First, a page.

December 2016 - Getting Serious About Diversity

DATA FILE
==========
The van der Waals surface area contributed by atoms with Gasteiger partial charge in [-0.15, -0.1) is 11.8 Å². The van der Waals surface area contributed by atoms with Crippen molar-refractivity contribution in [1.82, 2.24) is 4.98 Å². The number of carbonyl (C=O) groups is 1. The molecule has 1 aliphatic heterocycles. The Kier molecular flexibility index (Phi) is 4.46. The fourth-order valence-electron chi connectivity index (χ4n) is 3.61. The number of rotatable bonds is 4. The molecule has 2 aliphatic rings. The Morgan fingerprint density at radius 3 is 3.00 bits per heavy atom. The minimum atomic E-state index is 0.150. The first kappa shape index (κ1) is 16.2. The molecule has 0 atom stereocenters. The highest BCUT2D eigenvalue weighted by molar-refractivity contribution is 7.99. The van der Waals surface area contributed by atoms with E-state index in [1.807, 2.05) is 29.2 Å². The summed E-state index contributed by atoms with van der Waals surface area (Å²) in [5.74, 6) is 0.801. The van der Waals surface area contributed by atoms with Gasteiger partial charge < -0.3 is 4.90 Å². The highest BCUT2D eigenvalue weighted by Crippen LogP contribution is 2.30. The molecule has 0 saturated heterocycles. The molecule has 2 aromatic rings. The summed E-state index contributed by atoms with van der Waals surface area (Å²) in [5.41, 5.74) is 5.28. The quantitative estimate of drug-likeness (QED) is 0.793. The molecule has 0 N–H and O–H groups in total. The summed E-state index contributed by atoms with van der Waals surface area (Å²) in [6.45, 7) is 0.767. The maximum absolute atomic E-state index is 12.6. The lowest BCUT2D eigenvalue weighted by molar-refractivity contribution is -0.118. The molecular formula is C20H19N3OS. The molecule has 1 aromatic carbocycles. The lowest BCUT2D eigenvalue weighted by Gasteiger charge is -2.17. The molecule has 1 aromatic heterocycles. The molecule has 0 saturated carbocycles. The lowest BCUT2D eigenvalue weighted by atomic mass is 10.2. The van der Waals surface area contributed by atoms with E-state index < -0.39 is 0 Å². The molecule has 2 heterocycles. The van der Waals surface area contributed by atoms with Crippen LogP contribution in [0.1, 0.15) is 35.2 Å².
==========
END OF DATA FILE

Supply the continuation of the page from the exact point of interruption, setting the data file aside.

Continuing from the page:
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FEATURE spearheading the company's diversification efforts. "We recognize that there is an ever-changing demographic in homebuyers and homebuyer preferences," said Matt Clarke, COO for Churchill Mortgage, a privately owned company with more than 420 employees. "Therefore, we created the position of Cultural Marketing Manager to ensure that we adjust within the new landscape. In recruiting and training, we look for people who are not only experts when it comes to processes and regulations, but who also have a deep understanding of the demographics and population of the local areas in which they work. We want them to understand the specific issues and concerns of prospective borrowers." Clarke added: "We appointed a Director of Customer Experience, who focuses on ensuring the borrower experience in the end- to-end mortgage process is edu - cational, enjoyable, and beneficial. And we've seen the effectiveness in high customer retention rates, product adoption, and usage rates of various services offered across the board. We believe this position is also responsible for the consistently positive feedback on borrower satisfaction surveys and in our online ratings." Beyond the internal activity to promote diversity, Churchill looks to conduct its business with diversity in mind, according to Clarke. "We strive to connect with the culture of each borrower," Clarke said. "For example, someone may be very heavily rooted in family and therefore base his or her decision to buy a home on the family's opinions. This requires patience, the ability to build trust and view each loan as a family, not a file. Culturally, spending and saving habits vary across the population. Some borrowers have saved the traditional 20 percent for a mortgage; others have zero debt, but operate with mostly cash. A diverse workforce equips us to adapt and guide the individ - ual through the mortgage process. More diversity in our workforce also facilitates the development of fresh ideas. From a marketing and advertising perspective, we have evolved with the constantly changing homebuyer population and strengthened our business development strategies with the healthy combination of experi - ences and insights provided by its employees at every level." At MiMutual Mortgage, Inc., there have been three factors pro - moting diversity, says Daniel Jacobs, EVP of national retail lending. "Decentralization, lending lo- cally, and technology has served to further our diversity," Jacobs said. "Anytime your talent pool is limited to a particular commu - nity, a company's workforce will likely reflect the level of diversity in the local community. Outside of large metropolitan areas, indi - vidual communities tend to be more segregated and less diverse. Over the last two years we have increased our racial diversity by 33 percent and our management team is comprised of 41 percent female managers. Expanding from a centralized model to a decen - tralized model with staff located in branches located in the com- munities we serve has allowed us to better reflect the communities we serve and diversify our staff. Also, as we've become more tech - nologically advanced, we are able to hire the best operations staff available for many roles, as we're able to allow some positions to be worked from home. This means we hire the best of the best where they are rather than the best available where we are." However, Jacobs acknowledges that diversity was a challenge immediately following the financial crisis as the industry had a significant downturn, so there was a lack of people with diverse backgrounds entering the industry. There was also a lack of diverse lending as regulators and lenders strongly stiffened borrower requirements, says Maria A. Gaitan, director of housing counseling and business development for Consolidated Credit Solutions, Inc. Prior to the crisis, too many minorities were fast-talked into inappropriate products, she added. Progress in Politics Former Congressman Barney Frank Offers His Take on How Far the Industry Has Come B arney Frank, who served in the U.S. Congress representing Mas- sachusetts for the Democratic Party from 1980 to 2012, helped build one of the most influential pieces of financial reform in U.S. history. Section 342 of the Dodd-Frank Act requires various federal agencies to establish Offices of Minority and Women Inclusion (OMWI), which will "be responsible for all agency matters relating to diversity in manage - ment, employment, and business activities" and "promote transparency and awareness of diversity policies and practices" within their own respective agencies. According to Frank, Section 342 was an initiative of Congresswoman Maxine Waters (D-Cali - fornia) "based on her observation that there is an under-representation of the affected categories in the industry and the affected agencies of the government." In 1987, Frank became the first U.S. congressman to voluntarily announce his homosexuality. Frank spoke with MReport about his experiences in politics and about his namesake legislation. M // Did you experience a lot of discrimina- tion as a gay man in politics? FRANK // No, personally I didn't, I must say. 22 | TH E M R EP O RT

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